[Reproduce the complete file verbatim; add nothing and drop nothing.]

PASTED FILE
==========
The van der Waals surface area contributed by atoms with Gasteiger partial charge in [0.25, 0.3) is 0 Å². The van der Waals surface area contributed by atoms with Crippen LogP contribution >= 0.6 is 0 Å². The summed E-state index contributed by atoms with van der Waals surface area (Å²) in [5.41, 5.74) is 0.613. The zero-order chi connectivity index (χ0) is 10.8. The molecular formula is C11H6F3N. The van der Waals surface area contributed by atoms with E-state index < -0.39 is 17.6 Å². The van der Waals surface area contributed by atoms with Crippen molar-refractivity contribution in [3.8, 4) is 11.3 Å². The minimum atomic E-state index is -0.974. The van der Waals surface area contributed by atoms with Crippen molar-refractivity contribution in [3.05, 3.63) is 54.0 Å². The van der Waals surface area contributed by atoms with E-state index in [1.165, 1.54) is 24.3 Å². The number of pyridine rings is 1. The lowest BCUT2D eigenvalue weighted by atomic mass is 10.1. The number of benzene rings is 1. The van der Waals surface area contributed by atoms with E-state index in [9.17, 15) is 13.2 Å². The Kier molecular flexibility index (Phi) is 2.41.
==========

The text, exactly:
The van der Waals surface area contributed by atoms with Gasteiger partial charge in [0.25, 0.3) is 0 Å². The van der Waals surface area contributed by atoms with Crippen LogP contribution >= 0.6 is 0 Å². The summed E-state index contributed by atoms with van der Waals surface area (Å²) in [5.41, 5.74) is 0.613. The zero-order chi connectivity index (χ0) is 10.8. The molecular formula is C11H6F3N. The van der Waals surface area contributed by atoms with E-state index < -0.39 is 17.6 Å². The van der Waals surface area contributed by atoms with Crippen molar-refractivity contribution in [3.8, 4) is 11.3 Å². The minimum atomic E-state index is -0.974. The van der Waals surface area contributed by atoms with Crippen molar-refractivity contribution in [3.05, 3.63) is 54.0 Å². The van der Waals surface area contributed by atoms with E-state index in [1.165, 1.54) is 24.3 Å². The number of pyridine rings is 1. The lowest BCUT2D eigenvalue weighted by atomic mass is 10.1. The number of benzene rings is 1. The van der Waals surface area contributed by atoms with E-state index in [9.17, 15) is 13.2 Å². The Kier molecular flexibility index (Phi) is 2.41.